Skip to main content
Message Font: Serif | Sans-Serif
 
No. of Recommendations: 0
TCM is a confusing issue with me. Rarely do you find a profitable company these days that is planning on going in the red (really red).

My main concern is that I don't really know much about the fiber optic business. I'm going down to the library do do some research tomorrow and if I find any relevant info I will post it.

But, to be completely honest, and I hate to admit it, but I was hoping for a little help from other fools.

-WHat kind of money could this grandiose global network be making in the future (10 years)? Are we talking Cisco money here? More?

-Who would be the customers? Telecom, Governments, Everybody? ( Off topic! -- Has anyone seen Demolition Man? The Stalone movie with depictions of the futue. It has been awhile but, I remember a fairly reasonable assesment of future networked computers on every street corner, in cars, in every room, etc. Wouldn't this be global? Last time I was in France (February), sans-laptop, I had to pay $15 an hour to use a public computer joint to e-mail friends back home, and the internet connection was slower than Dan Marino. Would TCM take care of this type of annoyance?)

-And lastly How significant is Global Crossing going to be as a competetor? They seem to have a pretty good head start. Forgetting about the lawsuit which sounds baseless in my opinion, are they a "first mover"? Even so wouldn't TCM have a inherent advantage because they have the capability to make their own cable. (Remember vertical integration from college business courses, i.e. - Standard Oil and US Steel?)

Just a few questions to ponder over before making a personally significant investment in TCM.

ABC
Print the post Back To Top
No. of Recommendations: 2
ABC,

Here is my opinion on this. I currently am invested in a similair yet different fiber optic company that will eventually be a competitor with TCM...... QWEST. QWEST is a fiber optic broadband company that has been expanding into the general telecom market ( Ie; Cellular, ISP, and now local via the former USW network. But until 1998, Q was really exactly what TCM is planning on being but landbased instead of transcontinental.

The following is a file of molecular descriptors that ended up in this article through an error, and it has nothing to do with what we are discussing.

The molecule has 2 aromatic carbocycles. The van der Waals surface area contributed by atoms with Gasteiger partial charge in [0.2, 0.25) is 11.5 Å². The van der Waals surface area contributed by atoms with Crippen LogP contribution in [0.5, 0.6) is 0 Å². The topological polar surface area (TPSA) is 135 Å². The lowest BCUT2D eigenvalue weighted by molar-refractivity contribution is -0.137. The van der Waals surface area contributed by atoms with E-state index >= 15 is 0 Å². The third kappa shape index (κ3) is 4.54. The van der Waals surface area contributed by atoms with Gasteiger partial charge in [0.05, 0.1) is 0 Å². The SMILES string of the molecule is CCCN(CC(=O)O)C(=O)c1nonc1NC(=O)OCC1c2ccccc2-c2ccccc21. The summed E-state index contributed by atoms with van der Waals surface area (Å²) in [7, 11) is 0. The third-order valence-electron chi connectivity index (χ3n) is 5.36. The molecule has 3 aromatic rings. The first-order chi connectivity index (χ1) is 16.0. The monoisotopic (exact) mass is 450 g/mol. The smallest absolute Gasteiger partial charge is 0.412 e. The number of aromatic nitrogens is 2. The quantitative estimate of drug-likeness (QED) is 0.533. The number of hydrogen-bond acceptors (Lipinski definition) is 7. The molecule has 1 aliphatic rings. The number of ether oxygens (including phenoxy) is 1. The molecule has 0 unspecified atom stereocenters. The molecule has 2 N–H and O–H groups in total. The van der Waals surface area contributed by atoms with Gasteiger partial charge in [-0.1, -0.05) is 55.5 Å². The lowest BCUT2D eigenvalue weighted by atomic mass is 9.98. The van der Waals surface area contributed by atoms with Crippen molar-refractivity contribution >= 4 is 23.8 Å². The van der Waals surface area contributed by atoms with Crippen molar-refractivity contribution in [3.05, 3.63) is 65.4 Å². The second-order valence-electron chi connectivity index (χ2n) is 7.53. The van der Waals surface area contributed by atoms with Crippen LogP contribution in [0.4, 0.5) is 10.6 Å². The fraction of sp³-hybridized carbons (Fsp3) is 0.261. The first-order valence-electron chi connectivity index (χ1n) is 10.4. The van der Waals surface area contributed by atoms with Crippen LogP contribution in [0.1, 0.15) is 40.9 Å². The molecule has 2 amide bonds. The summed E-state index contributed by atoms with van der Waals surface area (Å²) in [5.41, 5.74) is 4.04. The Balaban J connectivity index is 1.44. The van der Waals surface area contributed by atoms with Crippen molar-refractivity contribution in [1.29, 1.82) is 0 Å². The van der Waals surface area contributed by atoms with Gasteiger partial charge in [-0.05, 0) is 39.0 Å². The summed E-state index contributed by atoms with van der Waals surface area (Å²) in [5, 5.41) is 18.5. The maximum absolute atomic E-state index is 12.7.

The general synopsis of the broadband market is that the transfer of data in the future (ie: movies and music via the internet, advanced internet graphics etc. not to mention business related needs) will eat all the transmission capacity availble. That is why Q has been laying thick OC-192 fiber across the country. Level 3, Williams Communications, GBLX and others are also building out optic networks to provide the broadband needed. The theory is that the needs will be so great that these broadband networks can't help but make moneyt due to the amount of info passing through.


But others think that there will be a glut of broadband on the market while the world figures out how to use it. Broadband is already becoming more of a commodity too, with LD carriers charging less and less a minute. Competition may force broadband to be sold a given price and everyone gets the same amount.

As a holder of Q, which was solely a broadband company that bought a LD company, started a Internet related division, and now is local, cellular, you name it. I wonder how TCM will evolve. GBLX had been doing alot of the same things too (until recently), they bought out Frontiers LD system, and went after USW.

There is alot of consolidation in the communications market these days. No doubt there will be lots of money to be made in the telecom arena, but will it be the sole broadband carriers? I'm waiting to see.

PK

Print the post Back To Top
No. of Recommendations: 0
Hi all,

Paul, pardon the late reply to your post. I have been looking for a 'horizontal telecom play'. Been looking at GX and LVLT. Both have appeal. I would love to buy TCM as a TYC holder. I am familiar with the good story DK has given us at TYC.

I think your post really sums up the state of things quite well.

Time to ponder TCM a bit more,

Chuck
Print the post Back To Top